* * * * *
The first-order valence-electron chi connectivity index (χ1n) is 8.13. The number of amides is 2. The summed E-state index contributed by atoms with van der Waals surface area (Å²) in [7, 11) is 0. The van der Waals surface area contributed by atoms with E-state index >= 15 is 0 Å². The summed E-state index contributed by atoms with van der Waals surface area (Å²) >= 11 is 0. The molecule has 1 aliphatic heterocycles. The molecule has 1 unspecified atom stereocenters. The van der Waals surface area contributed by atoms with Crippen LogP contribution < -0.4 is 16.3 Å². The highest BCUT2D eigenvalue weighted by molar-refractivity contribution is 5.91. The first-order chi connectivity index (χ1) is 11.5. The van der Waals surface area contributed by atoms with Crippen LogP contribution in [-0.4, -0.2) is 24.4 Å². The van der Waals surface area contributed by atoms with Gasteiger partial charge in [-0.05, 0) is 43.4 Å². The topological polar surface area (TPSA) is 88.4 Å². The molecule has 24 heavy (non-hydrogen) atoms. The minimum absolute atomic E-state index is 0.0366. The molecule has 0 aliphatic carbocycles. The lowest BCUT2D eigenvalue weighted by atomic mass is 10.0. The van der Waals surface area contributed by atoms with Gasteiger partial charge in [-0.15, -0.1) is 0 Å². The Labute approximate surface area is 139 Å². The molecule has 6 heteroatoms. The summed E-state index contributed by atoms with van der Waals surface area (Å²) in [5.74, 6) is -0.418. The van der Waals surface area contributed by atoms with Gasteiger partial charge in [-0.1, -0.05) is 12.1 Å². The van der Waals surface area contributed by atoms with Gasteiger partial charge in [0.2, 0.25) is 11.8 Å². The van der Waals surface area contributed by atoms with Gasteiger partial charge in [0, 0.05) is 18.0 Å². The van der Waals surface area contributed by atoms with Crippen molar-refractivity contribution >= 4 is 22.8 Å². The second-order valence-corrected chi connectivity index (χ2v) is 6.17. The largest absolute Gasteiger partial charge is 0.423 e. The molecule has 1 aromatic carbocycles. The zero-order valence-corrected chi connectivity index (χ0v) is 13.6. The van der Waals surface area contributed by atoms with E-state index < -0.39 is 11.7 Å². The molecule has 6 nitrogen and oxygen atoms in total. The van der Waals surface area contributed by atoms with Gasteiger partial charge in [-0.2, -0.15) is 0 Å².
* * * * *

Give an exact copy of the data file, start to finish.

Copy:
The first-order valence-electron chi connectivity index (χ1n) is 8.13. The number of amides is 2. The summed E-state index contributed by atoms with van der Waals surface area (Å²) in [7, 11) is 0. The van der Waals surface area contributed by atoms with E-state index >= 15 is 0 Å². The summed E-state index contributed by atoms with van der Waals surface area (Å²) >= 11 is 0. The molecule has 1 aliphatic heterocycles. The molecule has 1 unspecified atom stereocenters. The van der Waals surface area contributed by atoms with Crippen LogP contribution < -0.4 is 16.3 Å². The highest BCUT2D eigenvalue weighted by molar-refractivity contribution is 5.91. The first-order chi connectivity index (χ1) is 11.5. The van der Waals surface area contributed by atoms with Crippen LogP contribution in [-0.4, -0.2) is 24.4 Å². The van der Waals surface area contributed by atoms with Gasteiger partial charge in [-0.05, 0) is 43.4 Å². The topological polar surface area (TPSA) is 88.4 Å². The molecule has 24 heavy (non-hydrogen) atoms. The minimum absolute atomic E-state index is 0.0366. The molecule has 0 aliphatic carbocycles. The lowest BCUT2D eigenvalue weighted by atomic mass is 10.0. The van der Waals surface area contributed by atoms with Gasteiger partial charge in [-0.15, -0.1) is 0 Å². The Labute approximate surface area is 139 Å². The molecule has 6 heteroatoms. The summed E-state index contributed by atoms with van der Waals surface area (Å²) in [5.74, 6) is -0.418. The van der Waals surface area contributed by atoms with Gasteiger partial charge in [-0.1, -0.05) is 12.1 Å². The van der Waals surface area contributed by atoms with Gasteiger partial charge in [0.2, 0.25) is 11.8 Å². The van der Waals surface area contributed by atoms with Gasteiger partial charge in [0, 0.05) is 18.0 Å². The van der Waals surface area contributed by atoms with Crippen molar-refractivity contribution >= 4 is 22.8 Å². The second-order valence-corrected chi connectivity index (χ2v) is 6.17. The largest absolute Gasteiger partial charge is 0.423 e. The molecule has 1 aromatic carbocycles. The zero-order valence-corrected chi connectivity index (χ0v) is 13.6. The van der Waals surface area contributed by atoms with E-state index < -0.39 is 11.7 Å². The molecule has 6 nitrogen and oxygen atoms in total. The van der Waals surface area contributed by atoms with Gasteiger partial charge in [-0.2, -0.15) is 0 Å².